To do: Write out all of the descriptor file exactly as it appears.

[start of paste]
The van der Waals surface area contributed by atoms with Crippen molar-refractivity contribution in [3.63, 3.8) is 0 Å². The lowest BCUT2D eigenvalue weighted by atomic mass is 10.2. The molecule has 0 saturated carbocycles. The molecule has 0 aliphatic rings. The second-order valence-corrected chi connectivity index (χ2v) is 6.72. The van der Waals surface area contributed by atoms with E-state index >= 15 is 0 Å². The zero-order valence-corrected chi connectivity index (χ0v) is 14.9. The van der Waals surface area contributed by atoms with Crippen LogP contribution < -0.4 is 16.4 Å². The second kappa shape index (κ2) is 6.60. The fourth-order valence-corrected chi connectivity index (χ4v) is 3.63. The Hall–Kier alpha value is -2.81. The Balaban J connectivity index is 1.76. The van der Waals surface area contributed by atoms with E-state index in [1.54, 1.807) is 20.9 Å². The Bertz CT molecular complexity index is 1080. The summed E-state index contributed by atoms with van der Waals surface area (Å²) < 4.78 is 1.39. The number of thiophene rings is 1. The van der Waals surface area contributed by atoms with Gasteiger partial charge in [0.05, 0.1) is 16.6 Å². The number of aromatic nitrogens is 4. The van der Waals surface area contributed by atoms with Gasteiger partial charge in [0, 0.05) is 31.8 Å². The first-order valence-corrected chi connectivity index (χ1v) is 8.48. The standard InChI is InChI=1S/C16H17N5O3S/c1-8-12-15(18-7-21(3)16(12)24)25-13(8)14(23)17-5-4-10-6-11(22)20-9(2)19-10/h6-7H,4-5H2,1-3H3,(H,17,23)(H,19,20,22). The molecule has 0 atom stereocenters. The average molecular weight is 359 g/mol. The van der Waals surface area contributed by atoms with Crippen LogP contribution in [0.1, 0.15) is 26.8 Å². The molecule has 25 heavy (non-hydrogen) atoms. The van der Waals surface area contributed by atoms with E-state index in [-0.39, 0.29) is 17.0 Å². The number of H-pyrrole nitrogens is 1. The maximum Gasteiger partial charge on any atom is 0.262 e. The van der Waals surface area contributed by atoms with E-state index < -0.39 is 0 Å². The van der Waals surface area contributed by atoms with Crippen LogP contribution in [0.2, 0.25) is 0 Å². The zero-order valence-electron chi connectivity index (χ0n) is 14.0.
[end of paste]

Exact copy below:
The van der Waals surface area contributed by atoms with Crippen molar-refractivity contribution in [3.63, 3.8) is 0 Å². The lowest BCUT2D eigenvalue weighted by atomic mass is 10.2. The molecule has 0 saturated carbocycles. The molecule has 0 aliphatic rings. The second-order valence-corrected chi connectivity index (χ2v) is 6.72. The van der Waals surface area contributed by atoms with E-state index >= 15 is 0 Å². The zero-order valence-corrected chi connectivity index (χ0v) is 14.9. The van der Waals surface area contributed by atoms with Crippen LogP contribution < -0.4 is 16.4 Å². The second kappa shape index (κ2) is 6.60. The fourth-order valence-corrected chi connectivity index (χ4v) is 3.63. The Hall–Kier alpha value is -2.81. The Balaban J connectivity index is 1.76. The van der Waals surface area contributed by atoms with E-state index in [1.54, 1.807) is 20.9 Å². The Bertz CT molecular complexity index is 1080. The summed E-state index contributed by atoms with van der Waals surface area (Å²) < 4.78 is 1.39. The number of thiophene rings is 1. The van der Waals surface area contributed by atoms with Gasteiger partial charge in [0.05, 0.1) is 16.6 Å². The number of aromatic nitrogens is 4. The van der Waals surface area contributed by atoms with Gasteiger partial charge in [0, 0.05) is 31.8 Å². The first-order valence-corrected chi connectivity index (χ1v) is 8.48. The standard InChI is InChI=1S/C16H17N5O3S/c1-8-12-15(18-7-21(3)16(12)24)25-13(8)14(23)17-5-4-10-6-11(22)20-9(2)19-10/h6-7H,4-5H2,1-3H3,(H,17,23)(H,19,20,22). The molecule has 0 atom stereocenters. The average molecular weight is 359 g/mol. The van der Waals surface area contributed by atoms with Crippen LogP contribution in [0.1, 0.15) is 26.8 Å². The molecule has 25 heavy (non-hydrogen) atoms. The van der Waals surface area contributed by atoms with E-state index in [-0.39, 0.29) is 17.0 Å². The number of H-pyrrole nitrogens is 1. The maximum Gasteiger partial charge on any atom is 0.262 e. The van der Waals surface area contributed by atoms with E-state index < -0.39 is 0 Å². The van der Waals surface area contributed by atoms with Crippen LogP contribution in [0.2, 0.25) is 0 Å². The zero-order valence-electron chi connectivity index (χ0n) is 14.0.